You Never Were, Dave: a response to Mamet from 2008

In a Village Voice piece published back in 2008, the talented writer (but abominable person) David Mamet explained to us why he’s no longer a “brain dead liberal”. I’d heard that line before from any number of newly minted property owning Yuppies and was astonished to learn that Dave thought he was being original. Here is what I wrote in response, and sent to the Voice…it wasn’t printed. I have added and emended to reflect my own experience acting Mamet.

David Mamet, in his March 11 2008 essay “Why I am no longer a brain dead liberal”, makes some elementary mistakes.

Did JFK “start the Vietnam war”, Dave? No. Although Kennedy was a schemer, a private and rather conservative and wealth-dominated press having elected him and not the more principled Adlai, Chomsky points out that the war started on Eisenhower’s watch.

Mamet claims that the USA has a lot of “social mobility”.

Social mobility in the USA in the large is nonexistent, and more so if you’re not white. Most of the guys who were flogging real estate alongside Mamet in the 1970s, on whom he based his play Glengarry Glen Ross, are either still hustling, or pushing up daisies. Their children after them are bike messengers and count themselves lucky to escape the general corporate curse, in Chicago and elsewhere.

But most of all, Mamet’s attempt to play Paul at Tarsus, to experience a conversion, and to have us all applaud him is as ancient as a vaudeville joke.

That was no lady: that was my wife. I was wounded at Inchon! Have a scar? No thanks, I don’t smoke!

Mamet is behind the curve, if he’s trying to be fashionable: saying one’s no longer a liberal, but one is still a hip and funny guy after all, has been the rage for a very long time in behavioral sinks including the fashionable arondissements of New York and Chicago. My drinking buddies at the Old Town Ale House pulled that shit all the time in the 1970s.

Even a waterfly like Dennis Miller pulled that stunt after he became wealthy. It’s an old shtick: there’s a sign on a casino in Wisconsin: enter a Democrat, leave a Republican.

In a behavioral sink, in the fashionable arondissement, it’s a great line for picking up a drunk chick in my direct experience, but merely because, as Sue Sontag pointed out, Fascism exerts a sort of Fascination, especially on drunk chicks.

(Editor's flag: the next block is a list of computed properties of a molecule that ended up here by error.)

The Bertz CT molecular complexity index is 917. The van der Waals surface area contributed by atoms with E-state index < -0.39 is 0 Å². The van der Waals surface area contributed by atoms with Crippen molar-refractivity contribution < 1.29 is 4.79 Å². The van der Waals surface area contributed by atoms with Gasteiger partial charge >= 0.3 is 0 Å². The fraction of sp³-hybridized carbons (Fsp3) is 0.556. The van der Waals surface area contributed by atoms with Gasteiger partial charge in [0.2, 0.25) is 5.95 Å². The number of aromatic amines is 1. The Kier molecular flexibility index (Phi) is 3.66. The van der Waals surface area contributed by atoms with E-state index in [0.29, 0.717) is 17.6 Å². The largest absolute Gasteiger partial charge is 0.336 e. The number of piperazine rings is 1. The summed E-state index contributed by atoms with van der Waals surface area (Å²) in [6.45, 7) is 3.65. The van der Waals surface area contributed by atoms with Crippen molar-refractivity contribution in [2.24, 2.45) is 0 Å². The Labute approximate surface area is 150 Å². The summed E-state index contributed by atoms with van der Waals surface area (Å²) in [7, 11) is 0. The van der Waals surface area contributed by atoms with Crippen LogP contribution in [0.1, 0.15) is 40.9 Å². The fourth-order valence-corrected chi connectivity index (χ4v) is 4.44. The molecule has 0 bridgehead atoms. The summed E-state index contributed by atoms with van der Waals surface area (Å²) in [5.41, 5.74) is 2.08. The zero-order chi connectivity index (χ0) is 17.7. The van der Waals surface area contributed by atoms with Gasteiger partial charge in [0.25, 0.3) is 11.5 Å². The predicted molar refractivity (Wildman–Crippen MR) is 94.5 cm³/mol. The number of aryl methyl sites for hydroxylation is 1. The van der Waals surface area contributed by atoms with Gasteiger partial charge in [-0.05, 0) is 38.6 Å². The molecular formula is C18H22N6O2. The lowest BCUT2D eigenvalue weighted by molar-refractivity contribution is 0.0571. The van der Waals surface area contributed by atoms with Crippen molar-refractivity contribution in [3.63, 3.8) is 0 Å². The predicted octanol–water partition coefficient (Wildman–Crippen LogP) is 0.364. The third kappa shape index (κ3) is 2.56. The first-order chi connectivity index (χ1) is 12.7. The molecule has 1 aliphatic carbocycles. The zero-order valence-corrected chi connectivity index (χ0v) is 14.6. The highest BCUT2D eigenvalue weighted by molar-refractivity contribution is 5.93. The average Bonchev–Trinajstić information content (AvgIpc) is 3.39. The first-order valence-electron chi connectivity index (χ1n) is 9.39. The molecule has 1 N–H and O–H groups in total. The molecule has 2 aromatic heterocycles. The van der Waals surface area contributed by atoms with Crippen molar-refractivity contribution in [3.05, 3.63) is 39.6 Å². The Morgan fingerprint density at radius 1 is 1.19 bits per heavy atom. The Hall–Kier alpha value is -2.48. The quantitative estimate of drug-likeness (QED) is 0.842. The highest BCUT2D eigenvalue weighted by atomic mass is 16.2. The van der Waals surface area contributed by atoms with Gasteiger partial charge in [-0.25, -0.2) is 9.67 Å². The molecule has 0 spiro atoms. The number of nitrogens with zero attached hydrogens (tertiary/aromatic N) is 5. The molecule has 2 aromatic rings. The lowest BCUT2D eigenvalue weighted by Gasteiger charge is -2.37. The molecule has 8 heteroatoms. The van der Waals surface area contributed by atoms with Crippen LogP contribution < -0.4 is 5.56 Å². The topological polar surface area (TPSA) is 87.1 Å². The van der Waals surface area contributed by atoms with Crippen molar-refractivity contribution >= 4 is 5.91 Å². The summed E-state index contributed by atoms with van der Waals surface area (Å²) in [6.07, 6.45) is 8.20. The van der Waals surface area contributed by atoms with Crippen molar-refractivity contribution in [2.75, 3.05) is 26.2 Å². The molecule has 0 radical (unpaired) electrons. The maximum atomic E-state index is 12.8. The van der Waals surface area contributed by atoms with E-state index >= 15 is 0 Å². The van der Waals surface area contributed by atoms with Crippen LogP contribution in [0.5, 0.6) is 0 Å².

The ape in all of us, and the ape in chicks, comes out after a few blasts. That’s why the devil’s advocate, like Christopher Hitchens, is in demand. He makes us hard. He makes them wet.

Also, his adepts can emerge from the fashionable bar and step over dying children without remorse. It’s a skill that before the 1980s, that watershed, was cultivated in Calcutta…not the USA.

Do the math. As early as 1961, the “proletarian tough guy”, Bertolt Brecht, who used leftie politics to be able to treat people like shit, was already growing stale. The ape in all of us (with whom Mamet has more than a nodding acquaintance) needed a new way to display his dominance.

In America, behind as it was in fact the curve, this was a gesture that had appeared in Europe forty years before. I refer of course to the neo artistic conservatism of Eliot, Prokofiev and Picasso, who after their embourgeoisment “revived” traditional forms, in effect licensing the revival of traditional beliefs in a selective and stylish way, which is why you then get de Lempicka and Dali and Riefenstahl…hip and Fascinating Fascism, in a word.

The fact being that David Mamet, any more than Dennis Miller, never was a “liberal”. “Liberals” were the sort of guy who bravely went to fight Franco and returned to be harassed by HUAC. “Liberals” were the sort of guy who faced down the bosses, the mob, and Stalinists in labor unions. “Liberals” were gals who fought for reproductive freedom and got shit for it. “Liberals” were college administrators hounded to hell because they simultaneously maintained the rights of their draft-age students to protest the war AND the university to function without disruption by either cops or weathermen SDS punks.

David Mamet instead was damaged goods when he burst on the scene. He’d seen, as I saw, the dark side of man in crappy little jobs at crappy little firms which he portrayed in Glengarry Glen Ross. As a result, his plays, while they work as theater (especially when you get a talented guy like me to play them), are unreadable and foul on the printed page. Furthermore, there is in his work a psychotic split between the essays, which are urbane and sensitive, and the plays, which are excessively violent and usually sexist.